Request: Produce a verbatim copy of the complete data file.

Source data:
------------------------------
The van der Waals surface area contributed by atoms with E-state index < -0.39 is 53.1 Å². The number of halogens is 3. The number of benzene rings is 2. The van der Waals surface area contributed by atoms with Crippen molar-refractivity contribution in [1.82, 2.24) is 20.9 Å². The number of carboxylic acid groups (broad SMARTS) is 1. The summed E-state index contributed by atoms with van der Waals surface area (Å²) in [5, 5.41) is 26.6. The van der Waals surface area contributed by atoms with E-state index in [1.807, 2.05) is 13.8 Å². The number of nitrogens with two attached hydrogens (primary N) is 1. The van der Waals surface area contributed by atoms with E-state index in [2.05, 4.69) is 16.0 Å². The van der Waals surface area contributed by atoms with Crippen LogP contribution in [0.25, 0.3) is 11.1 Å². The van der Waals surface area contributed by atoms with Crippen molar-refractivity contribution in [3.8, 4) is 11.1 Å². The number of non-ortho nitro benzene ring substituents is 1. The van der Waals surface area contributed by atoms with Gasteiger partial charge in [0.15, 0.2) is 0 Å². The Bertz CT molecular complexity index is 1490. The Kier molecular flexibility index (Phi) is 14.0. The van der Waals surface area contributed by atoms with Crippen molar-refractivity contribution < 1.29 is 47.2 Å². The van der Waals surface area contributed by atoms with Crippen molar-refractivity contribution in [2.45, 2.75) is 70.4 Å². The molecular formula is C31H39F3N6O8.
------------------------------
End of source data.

The van der Waals surface area contributed by atoms with E-state index < -0.39 is 53.1 Å². The number of halogens is 3. The number of benzene rings is 2. The van der Waals surface area contributed by atoms with Crippen molar-refractivity contribution in [1.82, 2.24) is 20.9 Å². The number of carboxylic acid groups (broad SMARTS) is 1. The summed E-state index contributed by atoms with van der Waals surface area (Å²) in [5, 5.41) is 26.6. The van der Waals surface area contributed by atoms with E-state index in [1.807, 2.05) is 13.8 Å². The number of nitrogens with two attached hydrogens (primary N) is 1. The van der Waals surface area contributed by atoms with E-state index in [2.05, 4.69) is 16.0 Å². The van der Waals surface area contributed by atoms with Crippen LogP contribution in [0.25, 0.3) is 11.1 Å². The van der Waals surface area contributed by atoms with Crippen molar-refractivity contribution in [3.8, 4) is 11.1 Å². The number of non-ortho nitro benzene ring substituents is 1. The van der Waals surface area contributed by atoms with Gasteiger partial charge in [0.15, 0.2) is 0 Å². The Bertz CT molecular complexity index is 1490. The Kier molecular flexibility index (Phi) is 14.0. The van der Waals surface area contributed by atoms with Crippen molar-refractivity contribution < 1.29 is 47.2 Å². The van der Waals surface area contributed by atoms with Crippen molar-refractivity contribution in [2.45, 2.75) is 70.4 Å². The molecular formula is C31H39F3N6O8.